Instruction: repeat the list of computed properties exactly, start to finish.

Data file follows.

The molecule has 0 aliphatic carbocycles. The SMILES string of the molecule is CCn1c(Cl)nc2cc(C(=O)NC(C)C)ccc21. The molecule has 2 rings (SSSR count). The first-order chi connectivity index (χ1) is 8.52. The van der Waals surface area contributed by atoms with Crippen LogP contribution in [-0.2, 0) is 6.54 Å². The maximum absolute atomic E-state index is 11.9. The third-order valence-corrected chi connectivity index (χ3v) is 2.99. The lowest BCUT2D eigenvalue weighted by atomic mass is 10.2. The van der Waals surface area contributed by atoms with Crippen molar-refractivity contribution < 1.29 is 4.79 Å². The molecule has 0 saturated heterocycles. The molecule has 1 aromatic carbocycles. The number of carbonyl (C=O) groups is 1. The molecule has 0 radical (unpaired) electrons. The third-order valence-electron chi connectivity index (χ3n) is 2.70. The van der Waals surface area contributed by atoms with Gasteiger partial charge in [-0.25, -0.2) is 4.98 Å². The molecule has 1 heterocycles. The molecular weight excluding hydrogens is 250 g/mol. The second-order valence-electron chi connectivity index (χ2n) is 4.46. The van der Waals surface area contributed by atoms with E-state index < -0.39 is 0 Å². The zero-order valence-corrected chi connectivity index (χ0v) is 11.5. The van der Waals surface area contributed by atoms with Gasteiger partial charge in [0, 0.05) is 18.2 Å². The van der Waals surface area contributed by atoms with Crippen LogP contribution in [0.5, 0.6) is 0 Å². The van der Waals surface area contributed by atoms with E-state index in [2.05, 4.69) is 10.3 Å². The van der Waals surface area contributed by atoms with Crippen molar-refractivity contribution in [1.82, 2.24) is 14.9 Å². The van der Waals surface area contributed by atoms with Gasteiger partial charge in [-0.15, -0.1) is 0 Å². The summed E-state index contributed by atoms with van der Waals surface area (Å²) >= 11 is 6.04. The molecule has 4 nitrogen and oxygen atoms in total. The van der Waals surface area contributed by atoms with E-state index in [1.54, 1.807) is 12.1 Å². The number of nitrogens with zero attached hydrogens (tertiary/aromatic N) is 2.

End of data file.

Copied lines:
The molecule has 0 aliphatic carbocycles. The SMILES string of the molecule is CCn1c(Cl)nc2cc(C(=O)NC(C)C)ccc21. The molecule has 2 rings (SSSR count). The first-order chi connectivity index (χ1) is 8.52. The van der Waals surface area contributed by atoms with Crippen LogP contribution in [-0.2, 0) is 6.54 Å². The maximum absolute atomic E-state index is 11.9. The third-order valence-corrected chi connectivity index (χ3v) is 2.99. The lowest BCUT2D eigenvalue weighted by atomic mass is 10.2. The van der Waals surface area contributed by atoms with Crippen molar-refractivity contribution < 1.29 is 4.79 Å². The molecule has 0 saturated heterocycles. The molecule has 1 aromatic carbocycles. The number of carbonyl (C=O) groups is 1. The molecule has 0 radical (unpaired) electrons. The third-order valence-electron chi connectivity index (χ3n) is 2.70. The van der Waals surface area contributed by atoms with Gasteiger partial charge in [-0.25, -0.2) is 4.98 Å². The molecule has 1 heterocycles. The molecular weight excluding hydrogens is 250 g/mol. The second-order valence-electron chi connectivity index (χ2n) is 4.46. The van der Waals surface area contributed by atoms with E-state index < -0.39 is 0 Å². The zero-order valence-corrected chi connectivity index (χ0v) is 11.5. The van der Waals surface area contributed by atoms with Gasteiger partial charge in [0, 0.05) is 18.2 Å². The van der Waals surface area contributed by atoms with Crippen LogP contribution in [0.5, 0.6) is 0 Å². The van der Waals surface area contributed by atoms with E-state index in [2.05, 4.69) is 10.3 Å². The van der Waals surface area contributed by atoms with Crippen molar-refractivity contribution in [1.82, 2.24) is 14.9 Å². The van der Waals surface area contributed by atoms with Gasteiger partial charge in [-0.15, -0.1) is 0 Å². The summed E-state index contributed by atoms with van der Waals surface area (Å²) >= 11 is 6.04. The molecule has 4 nitrogen and oxygen atoms in total. The van der Waals surface area contributed by atoms with E-state index in [1.54, 1.807) is 12.1 Å². The number of nitrogens with zero attached hydrogens (tertiary/aromatic N) is 2.